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to Survive No, Thanks. In Business
by Dr. Rachna D. Jain
When owning or operating a business, it's inevitable that
sometimes, people will not buy your product or service. This
might occur early in the contact cycle, or it might occur
later, after you've expended some amount of time, money, and
effort. While this never feels good, here are 10 ways you
can minimize its impact on you and your business.
1) Maintain a very high level of regular self care. This means
that you make a commitment to your health and needs for sleep,
exercise, good nutrition, and relaxation. It means that you
have adequate reserves of time, money, and resources so that
you have more than you need in all these areas. If you don't,
today, have more than you need getting to this
level should be one of your first priorities. There is little
worse than needing a client to buy so you can
meet your monthly rent payment. Take strong action to increase
2) Find a different spot to stand in. This means that you
find a way to shift your perspective on the process. Some
will take rejection and use it as an excuse to never try again.
Others will find a way to use the experience and make it in
something bigger, more generative, and more powerful. Which
approach is more likely to foster success?
3) Consider that the solution might be not this way
- try another. This means that this event might, actually,
give you a guidepost of how to move forward on your next attempt.
If you can, find out why the prospect did not buy your product
or service. A simple follow-up call can show you ways to improve
your selling process for next time.
4) Remind yourself that it's not personal. This means, don't
make the person's decision as reflective of your talents,
or your abilities. Some people are not right for you or your
company, and some people are. When someone has said No
be glad. They wouldn't have been happy with what you offered,
and may have cost more (in time, effort, special requests)
in the long run. It's easier to do this, by the way, when
you don't need the sale - see tip #1.
5) Decrease the time you spend with people who don't respect
you, your product, or your service. This means, instead, spend
more resources cultivating people who value what you offer.
Generate an ideal prospect profile and stick with
this. Your bottom line will reflect the difference.
6) Keep moving on. Very often, we take a no and
we think about it
plan what we'll say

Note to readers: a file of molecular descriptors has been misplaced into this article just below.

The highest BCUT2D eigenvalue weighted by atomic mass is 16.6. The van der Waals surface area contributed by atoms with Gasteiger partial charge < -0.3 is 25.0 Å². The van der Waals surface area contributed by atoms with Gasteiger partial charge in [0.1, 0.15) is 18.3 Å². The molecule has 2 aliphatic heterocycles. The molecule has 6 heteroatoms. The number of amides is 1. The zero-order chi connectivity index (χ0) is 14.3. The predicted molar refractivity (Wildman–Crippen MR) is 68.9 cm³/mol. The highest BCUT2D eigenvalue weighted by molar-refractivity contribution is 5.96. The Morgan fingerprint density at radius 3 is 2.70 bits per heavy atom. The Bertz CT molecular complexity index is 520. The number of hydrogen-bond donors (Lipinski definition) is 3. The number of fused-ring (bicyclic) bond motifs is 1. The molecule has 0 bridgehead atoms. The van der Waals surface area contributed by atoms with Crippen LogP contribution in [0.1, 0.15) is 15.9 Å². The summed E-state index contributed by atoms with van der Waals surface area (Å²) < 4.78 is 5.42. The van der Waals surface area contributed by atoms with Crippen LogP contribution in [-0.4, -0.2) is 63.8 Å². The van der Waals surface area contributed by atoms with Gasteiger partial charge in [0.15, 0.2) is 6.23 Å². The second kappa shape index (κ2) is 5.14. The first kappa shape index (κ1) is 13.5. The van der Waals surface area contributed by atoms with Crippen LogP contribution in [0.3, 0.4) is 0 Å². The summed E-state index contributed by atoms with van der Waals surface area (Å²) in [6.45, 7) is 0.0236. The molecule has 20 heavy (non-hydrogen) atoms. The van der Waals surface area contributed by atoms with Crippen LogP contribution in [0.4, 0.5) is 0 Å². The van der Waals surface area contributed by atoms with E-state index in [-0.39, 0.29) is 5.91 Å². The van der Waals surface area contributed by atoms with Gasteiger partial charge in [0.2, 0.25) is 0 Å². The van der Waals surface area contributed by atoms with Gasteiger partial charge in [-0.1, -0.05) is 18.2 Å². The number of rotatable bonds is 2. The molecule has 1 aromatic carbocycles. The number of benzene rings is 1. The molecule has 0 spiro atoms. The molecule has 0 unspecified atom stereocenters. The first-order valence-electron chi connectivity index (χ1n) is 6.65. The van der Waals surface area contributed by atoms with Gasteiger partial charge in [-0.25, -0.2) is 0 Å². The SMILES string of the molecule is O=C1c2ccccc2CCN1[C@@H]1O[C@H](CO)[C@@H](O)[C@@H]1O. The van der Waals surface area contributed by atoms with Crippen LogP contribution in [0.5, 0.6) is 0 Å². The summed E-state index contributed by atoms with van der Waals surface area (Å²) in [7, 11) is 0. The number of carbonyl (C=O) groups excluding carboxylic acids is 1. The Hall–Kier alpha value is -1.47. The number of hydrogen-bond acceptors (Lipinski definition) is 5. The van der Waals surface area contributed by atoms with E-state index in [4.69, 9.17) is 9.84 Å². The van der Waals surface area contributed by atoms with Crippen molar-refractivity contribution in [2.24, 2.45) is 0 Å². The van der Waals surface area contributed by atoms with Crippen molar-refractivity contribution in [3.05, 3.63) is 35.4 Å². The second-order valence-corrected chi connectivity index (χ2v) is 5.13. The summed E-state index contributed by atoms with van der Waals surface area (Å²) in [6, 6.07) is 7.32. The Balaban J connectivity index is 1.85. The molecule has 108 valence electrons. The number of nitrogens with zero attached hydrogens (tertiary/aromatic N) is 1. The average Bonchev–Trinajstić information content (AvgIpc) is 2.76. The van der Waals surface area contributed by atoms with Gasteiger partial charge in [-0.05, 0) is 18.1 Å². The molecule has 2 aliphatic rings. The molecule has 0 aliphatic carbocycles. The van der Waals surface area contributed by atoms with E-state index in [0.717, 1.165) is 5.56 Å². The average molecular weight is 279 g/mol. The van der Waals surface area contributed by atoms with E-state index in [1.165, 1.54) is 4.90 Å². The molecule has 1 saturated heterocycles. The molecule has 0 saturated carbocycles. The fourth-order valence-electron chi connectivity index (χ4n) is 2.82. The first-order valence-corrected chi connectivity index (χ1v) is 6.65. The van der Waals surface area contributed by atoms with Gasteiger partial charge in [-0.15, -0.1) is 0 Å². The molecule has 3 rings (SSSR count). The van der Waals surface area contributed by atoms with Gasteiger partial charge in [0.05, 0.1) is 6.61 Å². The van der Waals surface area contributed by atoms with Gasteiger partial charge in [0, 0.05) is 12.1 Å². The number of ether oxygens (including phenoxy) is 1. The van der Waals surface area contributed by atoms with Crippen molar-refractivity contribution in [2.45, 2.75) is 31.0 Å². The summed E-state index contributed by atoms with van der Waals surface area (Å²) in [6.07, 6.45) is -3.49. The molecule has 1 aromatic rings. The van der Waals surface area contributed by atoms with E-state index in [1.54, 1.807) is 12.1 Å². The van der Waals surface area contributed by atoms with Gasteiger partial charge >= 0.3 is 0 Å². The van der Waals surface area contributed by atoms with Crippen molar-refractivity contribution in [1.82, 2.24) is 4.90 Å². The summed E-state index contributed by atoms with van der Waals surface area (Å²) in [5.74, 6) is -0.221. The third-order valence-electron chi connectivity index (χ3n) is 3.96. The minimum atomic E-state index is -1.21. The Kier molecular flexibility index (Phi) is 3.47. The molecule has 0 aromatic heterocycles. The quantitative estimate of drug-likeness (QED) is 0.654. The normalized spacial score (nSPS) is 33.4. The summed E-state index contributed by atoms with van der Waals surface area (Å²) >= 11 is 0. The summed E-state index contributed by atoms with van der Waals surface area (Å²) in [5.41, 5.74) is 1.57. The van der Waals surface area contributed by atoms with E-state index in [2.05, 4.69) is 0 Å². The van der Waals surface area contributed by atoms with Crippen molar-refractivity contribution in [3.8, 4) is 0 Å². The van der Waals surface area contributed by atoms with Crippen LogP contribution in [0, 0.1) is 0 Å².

in short, we live the event hundreds of times
when, in fact, it was just, really, a few minutes in our life.
The best antidote to this is to take the next action, and
the next, and the next. Keep moving forward and don't dwell
on the past.
7) Broaden your definition of success. The number one reason
people feel bad when someone says, no is because
they feel a strong attachment to the outcome. Instead of looking
at outcomes, or being attached to how things turn out, perhaps
you can look at success as getting out there in the first
place. How would it be if you went for effort rather than
outcome, even sometimes?
8) Start a success journal - immediately. For every No you've
ever experienced, you probably could list tens (if not hundreds)
of situations in which people said Yes! to who
you are or what you offer. When you feel upset or down about
one particular situation, aim to list at least 100 things
you've succeeded in already.
9) Shift your focus from what happened. Distract yourself
by thinking of all the good and fun things you want to attain
or achieve. Whatever you think about gets bigger in your life,
so make sure you're thinking good thoughts. Take each experience
as an isolated occurrence, not the absolute, ultimate truth.
10) Commit to routinely attracting more customers than you
need. No, thanks is much easier to handle - economically
- when you have a steady flow of qualified prospects streaming
in. If you aren't in this position, be sure to revisit your
marketing plan and recommit to daily marketing actions. It's
easy to get away from this when business picks up, and harder
to generate momentum when business goes down.
Taken together, these strategies will help you overcome No,
Thanks.while building a more successful business.
About the Author:
Dr. Rachna D. Jain is a sales and marketing coach and Director
of Operations for SalesCoachTraining.com. To learn more or
to contact Dr. Jain directly, please visit http://www.SalesandMarketingCoach.com,where
you can sign up for her free email newsletter, "Sales
and Marketing Secrets".